Ireland and the United States have been entwined for generations. Over 30 million Americans claim some Irish ancestry, including 17% of Westmoreland County residents. Although Saint Patrick’s Day started as a Catholic holiday to honor the patron saint of Ireland, it has expanded into a day when folks of Irish decent celebrate their heritage with parades, parties, and lots of green. Learn more about Ireland, its people, and their influence on the United States and the world with these great books, or plan your own trip with travel guides from WLN member libraries.
A Pulitzer Prize–winning, #1 New York Times bestseller, Angela’s Ashes is Frank McCourt’s masterful memoir of his childhood in Ireland. Frank’s mother, Angela, has no money to feed the children since Frank’s father, Malachy, rarely works, and when he does he drinks his wages. Yet Malachy does nurture in Frank an appetite for the one thing he can provide: a story. Frank lives for his father’s tales of Cuchulain, who saved Ireland, and of the Angel on the Seventh Step, who brings his mother babies.
Perhaps it is story that accounts for Frank’s survival. Wearing rags for diapers, begging a pig’s head for Christmas dinner and gathering coal from the roadside to light a fire, Frank endures poverty, near-starvation and the casual cruelty of relatives and neighbors—yet lives to tell his tale with eloquence, exuberance, and remarkable forgiveness.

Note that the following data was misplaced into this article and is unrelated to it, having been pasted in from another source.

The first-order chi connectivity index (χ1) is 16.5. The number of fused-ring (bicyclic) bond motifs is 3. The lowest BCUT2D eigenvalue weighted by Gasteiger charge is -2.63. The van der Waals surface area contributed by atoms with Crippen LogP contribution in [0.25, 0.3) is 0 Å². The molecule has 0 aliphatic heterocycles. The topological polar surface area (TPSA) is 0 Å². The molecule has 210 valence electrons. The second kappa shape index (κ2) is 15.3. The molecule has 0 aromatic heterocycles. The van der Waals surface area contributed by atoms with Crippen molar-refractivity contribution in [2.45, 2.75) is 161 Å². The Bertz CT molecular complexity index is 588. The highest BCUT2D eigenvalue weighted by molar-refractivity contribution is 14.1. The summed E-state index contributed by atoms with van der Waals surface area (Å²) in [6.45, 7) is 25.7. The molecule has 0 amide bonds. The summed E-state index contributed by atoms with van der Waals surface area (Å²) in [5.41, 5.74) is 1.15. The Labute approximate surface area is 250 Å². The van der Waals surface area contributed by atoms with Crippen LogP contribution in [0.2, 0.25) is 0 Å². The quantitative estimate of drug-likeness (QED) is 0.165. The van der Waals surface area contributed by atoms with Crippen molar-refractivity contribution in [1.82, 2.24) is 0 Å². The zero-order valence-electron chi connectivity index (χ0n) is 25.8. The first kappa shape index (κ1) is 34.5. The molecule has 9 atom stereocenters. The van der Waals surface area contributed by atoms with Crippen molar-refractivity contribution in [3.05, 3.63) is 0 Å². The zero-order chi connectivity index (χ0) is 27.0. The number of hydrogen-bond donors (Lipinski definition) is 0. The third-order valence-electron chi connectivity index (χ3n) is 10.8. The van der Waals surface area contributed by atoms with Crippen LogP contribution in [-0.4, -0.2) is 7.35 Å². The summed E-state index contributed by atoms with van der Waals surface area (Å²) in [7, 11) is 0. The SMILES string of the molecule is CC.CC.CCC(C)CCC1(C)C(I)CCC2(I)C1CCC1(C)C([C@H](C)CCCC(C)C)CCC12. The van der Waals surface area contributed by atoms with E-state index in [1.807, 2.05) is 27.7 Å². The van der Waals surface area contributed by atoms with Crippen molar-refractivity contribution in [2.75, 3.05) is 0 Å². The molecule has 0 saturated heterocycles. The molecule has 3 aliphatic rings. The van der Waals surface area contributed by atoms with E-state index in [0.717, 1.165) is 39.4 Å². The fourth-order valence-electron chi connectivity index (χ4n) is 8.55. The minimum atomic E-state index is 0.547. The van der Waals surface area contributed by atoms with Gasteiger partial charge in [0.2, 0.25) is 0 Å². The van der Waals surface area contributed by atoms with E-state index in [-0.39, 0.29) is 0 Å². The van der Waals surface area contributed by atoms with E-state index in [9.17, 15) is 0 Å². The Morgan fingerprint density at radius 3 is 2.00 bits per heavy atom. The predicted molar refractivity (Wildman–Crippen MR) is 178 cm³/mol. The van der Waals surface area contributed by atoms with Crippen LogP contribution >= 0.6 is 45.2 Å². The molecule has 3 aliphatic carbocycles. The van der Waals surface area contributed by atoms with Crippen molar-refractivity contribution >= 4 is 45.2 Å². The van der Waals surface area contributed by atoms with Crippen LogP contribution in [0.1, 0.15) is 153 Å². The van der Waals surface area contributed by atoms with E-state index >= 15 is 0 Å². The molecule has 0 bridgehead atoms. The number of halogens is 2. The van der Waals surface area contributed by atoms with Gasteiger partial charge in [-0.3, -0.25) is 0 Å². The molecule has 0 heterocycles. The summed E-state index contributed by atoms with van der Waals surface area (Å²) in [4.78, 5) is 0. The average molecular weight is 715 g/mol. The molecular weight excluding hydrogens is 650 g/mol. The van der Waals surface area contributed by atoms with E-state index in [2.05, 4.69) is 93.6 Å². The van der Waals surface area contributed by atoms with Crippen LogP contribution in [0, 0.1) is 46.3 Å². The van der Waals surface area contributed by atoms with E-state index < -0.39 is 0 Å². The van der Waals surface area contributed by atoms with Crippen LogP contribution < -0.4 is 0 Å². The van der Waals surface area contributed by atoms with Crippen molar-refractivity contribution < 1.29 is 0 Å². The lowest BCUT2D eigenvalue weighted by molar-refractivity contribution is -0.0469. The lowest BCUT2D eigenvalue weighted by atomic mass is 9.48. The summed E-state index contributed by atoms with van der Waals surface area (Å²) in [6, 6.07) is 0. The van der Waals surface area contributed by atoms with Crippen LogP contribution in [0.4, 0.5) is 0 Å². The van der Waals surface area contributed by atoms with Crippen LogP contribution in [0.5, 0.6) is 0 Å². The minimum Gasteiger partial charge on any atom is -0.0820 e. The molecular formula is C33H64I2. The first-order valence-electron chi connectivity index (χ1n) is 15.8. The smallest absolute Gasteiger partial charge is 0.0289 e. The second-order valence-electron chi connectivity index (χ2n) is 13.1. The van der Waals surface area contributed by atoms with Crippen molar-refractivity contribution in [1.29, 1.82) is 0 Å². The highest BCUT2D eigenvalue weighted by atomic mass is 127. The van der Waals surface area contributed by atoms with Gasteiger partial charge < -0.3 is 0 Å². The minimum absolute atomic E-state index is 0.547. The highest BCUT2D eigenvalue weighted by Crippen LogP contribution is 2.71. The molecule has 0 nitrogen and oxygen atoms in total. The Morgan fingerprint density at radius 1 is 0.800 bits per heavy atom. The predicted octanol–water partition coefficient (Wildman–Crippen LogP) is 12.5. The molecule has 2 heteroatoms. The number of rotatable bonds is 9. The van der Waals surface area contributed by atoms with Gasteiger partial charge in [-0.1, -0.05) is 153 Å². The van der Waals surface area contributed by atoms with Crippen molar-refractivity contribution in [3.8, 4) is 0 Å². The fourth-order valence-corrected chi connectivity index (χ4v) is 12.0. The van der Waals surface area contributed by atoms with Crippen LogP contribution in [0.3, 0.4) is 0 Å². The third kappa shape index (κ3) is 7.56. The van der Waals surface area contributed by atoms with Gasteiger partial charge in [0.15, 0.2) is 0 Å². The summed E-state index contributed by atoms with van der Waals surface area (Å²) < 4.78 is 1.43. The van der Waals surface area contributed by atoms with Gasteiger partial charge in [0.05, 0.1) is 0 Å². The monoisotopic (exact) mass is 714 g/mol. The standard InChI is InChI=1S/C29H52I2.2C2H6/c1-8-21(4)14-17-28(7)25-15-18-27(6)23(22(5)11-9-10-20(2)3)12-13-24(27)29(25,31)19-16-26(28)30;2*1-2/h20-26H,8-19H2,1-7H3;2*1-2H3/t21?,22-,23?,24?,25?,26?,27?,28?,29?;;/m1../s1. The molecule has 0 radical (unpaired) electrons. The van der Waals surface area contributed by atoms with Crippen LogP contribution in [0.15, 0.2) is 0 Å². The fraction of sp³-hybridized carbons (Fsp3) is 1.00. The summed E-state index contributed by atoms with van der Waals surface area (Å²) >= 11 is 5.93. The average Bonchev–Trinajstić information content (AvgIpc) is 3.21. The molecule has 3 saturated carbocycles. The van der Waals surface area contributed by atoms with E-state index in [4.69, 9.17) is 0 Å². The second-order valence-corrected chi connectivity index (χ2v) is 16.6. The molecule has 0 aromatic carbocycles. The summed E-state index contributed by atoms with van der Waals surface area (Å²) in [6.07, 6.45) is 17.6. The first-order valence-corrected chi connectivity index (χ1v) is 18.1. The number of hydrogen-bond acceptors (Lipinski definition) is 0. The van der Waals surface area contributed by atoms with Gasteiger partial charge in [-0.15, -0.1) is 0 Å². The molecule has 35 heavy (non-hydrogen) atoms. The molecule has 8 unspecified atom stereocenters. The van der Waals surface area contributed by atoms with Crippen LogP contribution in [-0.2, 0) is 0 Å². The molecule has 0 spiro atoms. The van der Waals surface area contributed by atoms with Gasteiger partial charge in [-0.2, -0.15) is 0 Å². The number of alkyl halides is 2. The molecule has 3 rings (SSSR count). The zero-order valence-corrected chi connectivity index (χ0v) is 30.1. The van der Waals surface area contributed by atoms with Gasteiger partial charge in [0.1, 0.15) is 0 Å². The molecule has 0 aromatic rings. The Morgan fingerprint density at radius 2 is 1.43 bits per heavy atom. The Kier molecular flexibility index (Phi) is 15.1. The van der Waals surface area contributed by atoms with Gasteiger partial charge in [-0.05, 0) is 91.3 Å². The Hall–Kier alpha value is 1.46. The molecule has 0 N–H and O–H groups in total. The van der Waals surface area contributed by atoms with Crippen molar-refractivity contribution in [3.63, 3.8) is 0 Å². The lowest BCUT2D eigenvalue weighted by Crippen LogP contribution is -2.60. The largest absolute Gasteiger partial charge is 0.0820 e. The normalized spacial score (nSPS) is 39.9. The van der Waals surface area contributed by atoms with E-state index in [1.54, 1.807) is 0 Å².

The Irish Americans follows the Irish from their first arrival in the American colonies through the bleak days of the potato famine that brought millions of starving immigrants; the trials of ethnic prejudice and “No Irish Need Apply;” the rise of Irish political power and the heyday of Tammany politics; to the election of John F. Kennedy as president, a moment of triumph when an Irish American ascended to the highest office in the land.
The author evokes the ghastly ships crowded with men and women fleeing the potato blight; the vibrant life of Catholic parishes in cities like New York and Chicago; the world of machine politics, where ward bosses often held court in the local saloon. Rich in colorful detail, balanced in judgment, and the most comprehensive work of its kind yet published, The Irish Americans is a lasting achievement by a master historian that will become a must-have volume for any American with an interest in the Irish-American heritage.
James Joyce’s Dubliners is a vivid and unflinching portrait of “dear dirty Dublin” at the turn of the twentieth century. These fifteen stories, including such unforgettable ones as “Araby,” “Grace,” and “The Dead,” delve into the heart of the city of Joyce’s birth, capturing the cadences of Dubliners’ speech and portraying with an almost brute realism their outer and inner lives.